Adam Goodes – The Roar of the Crowd

Photo of Adam Goodes AFLBy Deb Bennett

Uniting Aboriginal and Islander Christian Congress member Rhanee Tsetsakos is an Adnyamathanha* woman from South Australia. She believes Sydney Swans player Adam Goodes should be celebrated for bringing Indigenous culture to those who might never be exposed to it.

“Seeing Aboriginal celebrities on the big stage showcasing Aboriginal culture in front of large audiences, gives me a sense of pride and belonging as a young Aboriginal person and makes me feel like I’m a part of this beautiful ancient culture,” Ms Tsetsakos said.

Unfortunately, Indigenous culture has not always been cause for celebration in the AFL.

Back in the 1980s, I sat in the crowd at Victoria Park watching a then-VFL game between Collingwood and North Melbourne. I was new to the game, so asked my friend why the crowd would boo every time either Phil or Jim Krakouer (two Indigenous players with North Melbourne) would touch the ball. My friend informed me that the crowd wasn’t booing. Speaking as one, spectators were baying a racial insult that echoed throughout the stadium.

Fast forward a couple of years, again at Victoria Park. St Kilda’s Nicky Winmar responded to an overtly racist Collingwood crowd by lifting his jumper and pointing proudly to his skin. The photograph of that action has become iconic. What followed was a movement led by Indigenous players such as Michael Long, Leon Davis, Gavin Wanganeen and others to raise public awareness of the abuse experienced every day by Indigenous players.

In some respects, the very-public arena of an AFL football match has mirrored social attitudes.

Writing in The Age on Thursday, authors Matthew Klugman and Gary Osmond suggest that Winmar’s action in 1993 was a catalyst for social change. The AFL led the way in vowing to stamp out racism, not only on the football field, but throughout society. Federal minister for Immigration and Ethnic Affairs, Nick Bolkus, called for Winmar’s action to pave the way for improved racial relations in Australia.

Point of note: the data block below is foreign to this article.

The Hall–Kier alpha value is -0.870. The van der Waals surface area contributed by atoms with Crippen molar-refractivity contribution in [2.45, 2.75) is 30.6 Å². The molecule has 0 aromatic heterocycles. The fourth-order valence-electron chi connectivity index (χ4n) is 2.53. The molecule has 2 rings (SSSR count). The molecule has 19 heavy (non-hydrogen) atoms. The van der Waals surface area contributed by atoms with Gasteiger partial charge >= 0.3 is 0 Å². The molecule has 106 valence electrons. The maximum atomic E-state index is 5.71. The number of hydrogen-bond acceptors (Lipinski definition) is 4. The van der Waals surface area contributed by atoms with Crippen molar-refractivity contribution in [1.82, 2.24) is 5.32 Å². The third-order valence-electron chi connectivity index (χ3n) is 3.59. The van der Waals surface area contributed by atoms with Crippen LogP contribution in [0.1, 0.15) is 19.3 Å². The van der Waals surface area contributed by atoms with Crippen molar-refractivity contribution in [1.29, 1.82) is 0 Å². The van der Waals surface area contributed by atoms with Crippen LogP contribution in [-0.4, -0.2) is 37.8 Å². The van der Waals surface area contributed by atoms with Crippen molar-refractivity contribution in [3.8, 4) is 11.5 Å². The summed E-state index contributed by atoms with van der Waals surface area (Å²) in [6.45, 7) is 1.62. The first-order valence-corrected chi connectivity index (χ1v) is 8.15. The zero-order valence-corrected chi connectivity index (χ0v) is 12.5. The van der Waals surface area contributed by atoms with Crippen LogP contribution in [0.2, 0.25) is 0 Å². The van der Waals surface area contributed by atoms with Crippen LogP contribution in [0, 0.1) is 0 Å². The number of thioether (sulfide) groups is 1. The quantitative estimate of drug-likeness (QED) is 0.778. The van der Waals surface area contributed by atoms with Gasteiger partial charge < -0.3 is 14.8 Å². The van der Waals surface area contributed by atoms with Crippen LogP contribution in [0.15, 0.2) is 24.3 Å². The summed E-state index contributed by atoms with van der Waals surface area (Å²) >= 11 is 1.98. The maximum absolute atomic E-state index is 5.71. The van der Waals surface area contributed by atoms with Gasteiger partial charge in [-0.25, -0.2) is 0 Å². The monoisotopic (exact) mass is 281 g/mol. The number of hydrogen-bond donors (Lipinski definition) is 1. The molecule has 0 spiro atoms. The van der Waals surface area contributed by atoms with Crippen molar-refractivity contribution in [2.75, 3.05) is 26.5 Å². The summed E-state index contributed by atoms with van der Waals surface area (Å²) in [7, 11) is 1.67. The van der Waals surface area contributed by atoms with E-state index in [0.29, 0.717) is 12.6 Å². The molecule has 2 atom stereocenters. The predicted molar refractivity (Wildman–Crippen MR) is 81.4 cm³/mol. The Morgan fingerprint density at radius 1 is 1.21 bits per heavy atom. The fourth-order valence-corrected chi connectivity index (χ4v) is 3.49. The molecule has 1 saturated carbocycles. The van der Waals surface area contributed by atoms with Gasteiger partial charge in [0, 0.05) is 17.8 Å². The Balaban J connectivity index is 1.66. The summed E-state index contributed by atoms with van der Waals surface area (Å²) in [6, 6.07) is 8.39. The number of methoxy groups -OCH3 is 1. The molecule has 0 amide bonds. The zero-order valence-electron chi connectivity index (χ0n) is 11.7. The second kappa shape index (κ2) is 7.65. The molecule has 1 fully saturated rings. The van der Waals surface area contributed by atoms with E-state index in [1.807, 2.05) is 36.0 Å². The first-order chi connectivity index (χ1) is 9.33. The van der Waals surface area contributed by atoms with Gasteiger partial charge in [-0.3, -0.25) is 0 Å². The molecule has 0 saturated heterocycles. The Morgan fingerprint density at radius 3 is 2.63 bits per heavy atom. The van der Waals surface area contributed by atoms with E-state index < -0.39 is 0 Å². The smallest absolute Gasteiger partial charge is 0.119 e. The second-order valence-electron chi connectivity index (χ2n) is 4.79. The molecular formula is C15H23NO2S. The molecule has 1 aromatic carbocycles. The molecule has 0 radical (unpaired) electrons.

Klugman and Osmond contrast the goodwill of two decades ago with what is happening to Goodes today.

Many have argued that the boos that accompany Goodes every time he goes near the ball are no different to those experienced by other players who display a level of arrogance in their game. Dermott Brereton, Wayne Carey and Jason Ackermanis are players who would use the jeers of spectators to energise their games.

But others see the crowd reaction to Goodes as one of ignorance at best, racial vilification at worst. That Goodes sees the boos as racially motivated should be enough for the crowd to stop. The AFL Players’ Association has released a statement calling the behaviour “racist in nature”.

“We believe that Adam has been vilified for calling out racism, for expressing his views on Aboriginal issues, and for celebrating and promoting his proud cultural background,” the AFLPA states.

“This is not something for which Adam should be vilified – it is something for which he should be celebrated.”

Ms Tsetsakos feels the controversy surrounding the treatment of Adam Goodes highlights wider concerns about how we treat each other in society.

“Whether or not racism comes into play in this situation, or just pure ignorance, Australia needs to start embracing, learning, respecting and celebrating the world’s oldest living culture. It’s a no brainer,” Ms Tsetsakos said.

“It’s about how we communicate, connect and relate to each other that really matters in the end and we need to respect each other and be kind in our words and actions.”

Have you been following the Goodes’ story? What do you think it tells us about society?

*Adam Goodes is an Adnyamathanha/Narungga man.

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